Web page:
One St. Croix resident who has been participating in the crowdsourcing project is Dr. Elizabeth Rezende, an anthropologist by profession who taught courses in Virgin Islands and Caribbean History at the University of the Virgin Islands.
Rezende became involved after meeting an archivist with the Danish National Archives, Niklas Thoda Jensen, when he came to St. Croix over the course of several years to meet with the Society of Virgin Islands Historians.
Rezende was already familiar with the archives. “I have spent 30 years going to Denmark and looking at records in the archives,” she said. She used them, as well as other sources, to research her doctoral dissertation on the free-colored population in Christiansted.
Although she knows enough Danish to read a newspaper in the language, Rezende said she volunteered to work on something easy for the crowdsourcing project. “I’m interested in gendarmes. I don’t translate. I just transpose lists of names and ranks.”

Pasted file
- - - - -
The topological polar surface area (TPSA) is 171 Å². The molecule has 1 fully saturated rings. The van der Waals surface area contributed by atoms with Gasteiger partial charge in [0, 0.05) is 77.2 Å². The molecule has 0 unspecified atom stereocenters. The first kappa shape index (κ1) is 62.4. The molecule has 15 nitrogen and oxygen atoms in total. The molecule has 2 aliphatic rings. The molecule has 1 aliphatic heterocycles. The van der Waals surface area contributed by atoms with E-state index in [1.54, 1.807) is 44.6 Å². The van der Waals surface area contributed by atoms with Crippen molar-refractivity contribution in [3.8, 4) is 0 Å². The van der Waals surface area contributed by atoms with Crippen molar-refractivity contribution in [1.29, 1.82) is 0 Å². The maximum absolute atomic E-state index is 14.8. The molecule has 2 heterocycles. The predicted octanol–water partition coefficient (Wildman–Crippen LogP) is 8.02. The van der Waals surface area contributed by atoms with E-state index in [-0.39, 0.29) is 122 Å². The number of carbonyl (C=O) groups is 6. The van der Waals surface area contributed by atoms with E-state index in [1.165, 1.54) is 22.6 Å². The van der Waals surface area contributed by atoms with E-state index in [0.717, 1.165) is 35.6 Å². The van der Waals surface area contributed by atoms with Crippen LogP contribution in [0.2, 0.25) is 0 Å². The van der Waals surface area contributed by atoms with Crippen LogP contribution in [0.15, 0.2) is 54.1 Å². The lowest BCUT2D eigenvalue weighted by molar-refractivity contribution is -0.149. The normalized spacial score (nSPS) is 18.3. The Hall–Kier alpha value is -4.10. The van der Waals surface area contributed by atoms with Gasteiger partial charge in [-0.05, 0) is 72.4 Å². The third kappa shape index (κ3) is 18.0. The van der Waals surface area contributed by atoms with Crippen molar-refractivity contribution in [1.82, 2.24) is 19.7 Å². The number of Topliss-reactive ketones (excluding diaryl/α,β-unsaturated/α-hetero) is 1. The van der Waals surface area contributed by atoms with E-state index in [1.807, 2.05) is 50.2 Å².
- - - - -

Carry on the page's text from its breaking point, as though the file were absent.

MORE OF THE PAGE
Decoding more complex records written in Danish Gothic script is challenging, Gøebel said. “There are very few who are capable of understanding Old Danish and transcribing it to modern Danish. Many old words and phrases you just can’t find in a dictionary.”
One of Gøebel’s colleagues from the Danish National Archives is traveling to the Virgin Islands to teach courses in translating which will be held at the Charles W. Turnbull Regional Library on St. Thomas this month and at the Florence Williams Library on St. Croix in February. Twenty volunteers have already signed up for each session, he said.
The entire project, which is slated to cost about $2.2 million, receives two-thirds of its funding through the government of Denmark and a third of its funding through the AP Møller Foundation. That foundation was started by the Maersk Shipping Company and funds many worthy research projects, according to Gøebel.